One of the most interesting post-war cars was the “5/25/40PS” model with an engine with a displacement of 1307 cm3, equipped with a Roots positive displacement supercharger, which was already used on the “5/30PS” model. Its development was a fairly powerful engine of 1476 cm3, which allowed the car to reach speeds of up to 129 km/h. The racing version of the car won many competitions. It became the predecessor of a passenger car with a side valve engine with a displacement of 1568 cm3. On other machines built in the mid-20s, NSU used 4-cylinder engines of 2100 and 3610 cm3, as well as a 6-cylinder unit of 1781 cm3.

In 1927, the company transferred automobile production to its new site in Heilbronn. Two years later, it began to experience serious financial difficulties and stopped production, selling the plant to FIAT. In 1934-1935, three models were produced at the old Neckarsulm plant, designed by Ferdinand Porsche and becoming the prototypes of the future Volkswagen. This plant fully resumed its activities only in 1958. He presented the minicar model "Prinz" with a 2-cylinder rear-mounted engine with a displacement of 583 cm3 with side valves and an overhead camshaft. The engine turned out to be well suited for boosting: in the basic version for the Prince 600 with a coupe body from Bertone, it developed a power of 30 hp, while the racing versions were 2-3 times more powerful. The next "Prince 1000" showed itself on the race tracks in the late 60s and early 70s. The 4-cylinder engine on the sports version of the Prince-1200TT developed a power of 65 hp, and on the TTS - 70 hp. The general design and body shape of the Prince formed the basis for the second generation of the Soviet Zaporozhets ZAZ-966.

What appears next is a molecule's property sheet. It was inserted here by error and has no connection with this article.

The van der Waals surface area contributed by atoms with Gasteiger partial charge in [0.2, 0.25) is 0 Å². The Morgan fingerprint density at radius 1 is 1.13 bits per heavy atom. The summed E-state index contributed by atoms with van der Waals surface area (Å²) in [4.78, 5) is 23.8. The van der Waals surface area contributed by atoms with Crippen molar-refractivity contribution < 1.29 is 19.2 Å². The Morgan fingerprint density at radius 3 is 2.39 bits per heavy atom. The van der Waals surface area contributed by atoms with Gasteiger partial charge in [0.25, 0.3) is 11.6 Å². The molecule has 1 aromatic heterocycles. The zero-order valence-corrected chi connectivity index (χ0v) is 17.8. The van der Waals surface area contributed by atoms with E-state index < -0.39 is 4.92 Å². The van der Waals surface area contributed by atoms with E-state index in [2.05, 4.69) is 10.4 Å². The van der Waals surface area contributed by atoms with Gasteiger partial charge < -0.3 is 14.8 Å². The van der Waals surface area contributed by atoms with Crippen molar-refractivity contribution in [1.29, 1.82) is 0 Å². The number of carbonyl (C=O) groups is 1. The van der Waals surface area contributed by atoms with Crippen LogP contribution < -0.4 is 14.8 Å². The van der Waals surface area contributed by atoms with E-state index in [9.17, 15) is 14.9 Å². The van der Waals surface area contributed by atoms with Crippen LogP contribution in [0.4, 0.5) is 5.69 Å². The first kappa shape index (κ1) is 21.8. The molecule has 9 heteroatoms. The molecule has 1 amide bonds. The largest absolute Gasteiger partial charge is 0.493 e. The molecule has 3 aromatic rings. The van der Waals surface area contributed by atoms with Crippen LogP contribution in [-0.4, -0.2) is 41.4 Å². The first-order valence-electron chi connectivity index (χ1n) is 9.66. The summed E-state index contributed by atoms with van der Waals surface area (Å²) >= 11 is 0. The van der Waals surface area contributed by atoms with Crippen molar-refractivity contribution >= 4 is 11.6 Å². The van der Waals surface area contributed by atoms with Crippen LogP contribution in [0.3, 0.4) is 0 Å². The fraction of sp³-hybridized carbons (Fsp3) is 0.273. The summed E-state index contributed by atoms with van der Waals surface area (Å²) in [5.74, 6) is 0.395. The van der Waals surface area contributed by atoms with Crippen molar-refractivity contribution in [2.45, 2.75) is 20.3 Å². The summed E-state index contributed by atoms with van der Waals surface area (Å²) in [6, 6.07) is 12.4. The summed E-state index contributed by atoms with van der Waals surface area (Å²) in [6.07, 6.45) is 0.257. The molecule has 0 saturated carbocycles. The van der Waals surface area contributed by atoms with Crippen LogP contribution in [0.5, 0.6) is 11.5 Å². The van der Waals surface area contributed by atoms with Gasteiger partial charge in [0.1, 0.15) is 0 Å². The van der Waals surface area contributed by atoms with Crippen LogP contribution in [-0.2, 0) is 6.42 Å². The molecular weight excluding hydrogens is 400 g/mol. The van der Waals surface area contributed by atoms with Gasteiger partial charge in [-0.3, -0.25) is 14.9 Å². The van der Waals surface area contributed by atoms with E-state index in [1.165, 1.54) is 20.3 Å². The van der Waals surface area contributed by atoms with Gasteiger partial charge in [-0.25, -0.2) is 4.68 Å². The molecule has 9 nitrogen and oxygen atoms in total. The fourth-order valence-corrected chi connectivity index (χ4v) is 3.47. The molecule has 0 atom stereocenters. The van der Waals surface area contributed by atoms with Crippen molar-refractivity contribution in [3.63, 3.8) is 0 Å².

In 1963, the NSU Spider caused a sensation, becoming the world's first car with a 50 hp rotary piston engine. designs by Felix Wankel. The working volume of the combustion chamber of a single-section engine was about 500 cm3. After its production ended in 1967, the company released its most famous passenger model, the Ro-80, equipped with a two-section engine. It was a front-wheel drive sedan with an original sports-style body, which was in many ways ahead of its time and became the object of increased attention in the automotive world. However, the shortcomings of the rotary motor and some other childhood design diseases spoiled its reputation and caused a serious crisis for the company.

In 1969, NSU and Audi merged to form Audi-NSU-Auto Union AG, which became a subsidiary of the Volkswagen concern. A few years later, the K-70 sedan appeared, developed by NSU on the basis of the Ro-80, but with a conventional power unit. In 1977, Volkswagen abandoned further use of the NSU brand.